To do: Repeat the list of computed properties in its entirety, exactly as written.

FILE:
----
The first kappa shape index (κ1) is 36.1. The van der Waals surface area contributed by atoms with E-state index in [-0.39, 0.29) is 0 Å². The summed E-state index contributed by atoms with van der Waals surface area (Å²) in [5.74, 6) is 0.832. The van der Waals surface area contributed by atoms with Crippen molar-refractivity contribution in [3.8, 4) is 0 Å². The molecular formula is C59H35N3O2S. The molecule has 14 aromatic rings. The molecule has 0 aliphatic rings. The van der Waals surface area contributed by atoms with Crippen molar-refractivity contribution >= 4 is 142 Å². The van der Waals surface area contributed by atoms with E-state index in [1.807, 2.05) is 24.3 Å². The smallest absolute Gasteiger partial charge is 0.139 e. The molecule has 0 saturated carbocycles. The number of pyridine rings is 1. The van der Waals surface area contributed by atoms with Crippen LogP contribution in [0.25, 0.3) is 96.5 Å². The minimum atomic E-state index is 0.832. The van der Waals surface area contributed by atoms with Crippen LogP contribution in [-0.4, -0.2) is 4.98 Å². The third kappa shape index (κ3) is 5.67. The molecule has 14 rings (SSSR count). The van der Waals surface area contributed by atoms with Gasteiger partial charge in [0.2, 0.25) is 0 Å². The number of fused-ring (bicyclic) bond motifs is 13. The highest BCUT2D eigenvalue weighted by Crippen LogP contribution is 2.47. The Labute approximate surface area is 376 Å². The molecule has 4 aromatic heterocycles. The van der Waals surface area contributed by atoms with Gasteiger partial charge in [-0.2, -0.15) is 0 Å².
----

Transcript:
The first kappa shape index (κ1) is 36.1. The van der Waals surface area contributed by atoms with E-state index in [-0.39, 0.29) is 0 Å². The summed E-state index contributed by atoms with van der Waals surface area (Å²) in [5.74, 6) is 0.832. The van der Waals surface area contributed by atoms with Crippen molar-refractivity contribution in [3.8, 4) is 0 Å². The molecular formula is C59H35N3O2S. The molecule has 14 aromatic rings. The molecule has 0 aliphatic rings. The van der Waals surface area contributed by atoms with Crippen molar-refractivity contribution >= 4 is 142 Å². The van der Waals surface area contributed by atoms with E-state index in [1.807, 2.05) is 24.3 Å². The smallest absolute Gasteiger partial charge is 0.139 e. The molecule has 0 saturated carbocycles. The number of pyridine rings is 1. The van der Waals surface area contributed by atoms with Crippen LogP contribution in [0.25, 0.3) is 96.5 Å². The minimum atomic E-state index is 0.832. The van der Waals surface area contributed by atoms with Crippen LogP contribution in [-0.4, -0.2) is 4.98 Å². The third kappa shape index (κ3) is 5.67. The molecule has 14 rings (SSSR count). The van der Waals surface area contributed by atoms with Gasteiger partial charge in [0.2, 0.25) is 0 Å². The number of fused-ring (bicyclic) bond motifs is 13. The highest BCUT2D eigenvalue weighted by Crippen LogP contribution is 2.47. The Labute approximate surface area is 376 Å². The molecule has 4 aromatic heterocycles. The van der Waals surface area contributed by atoms with Gasteiger partial charge in [-0.2, -0.15) is 0 Å².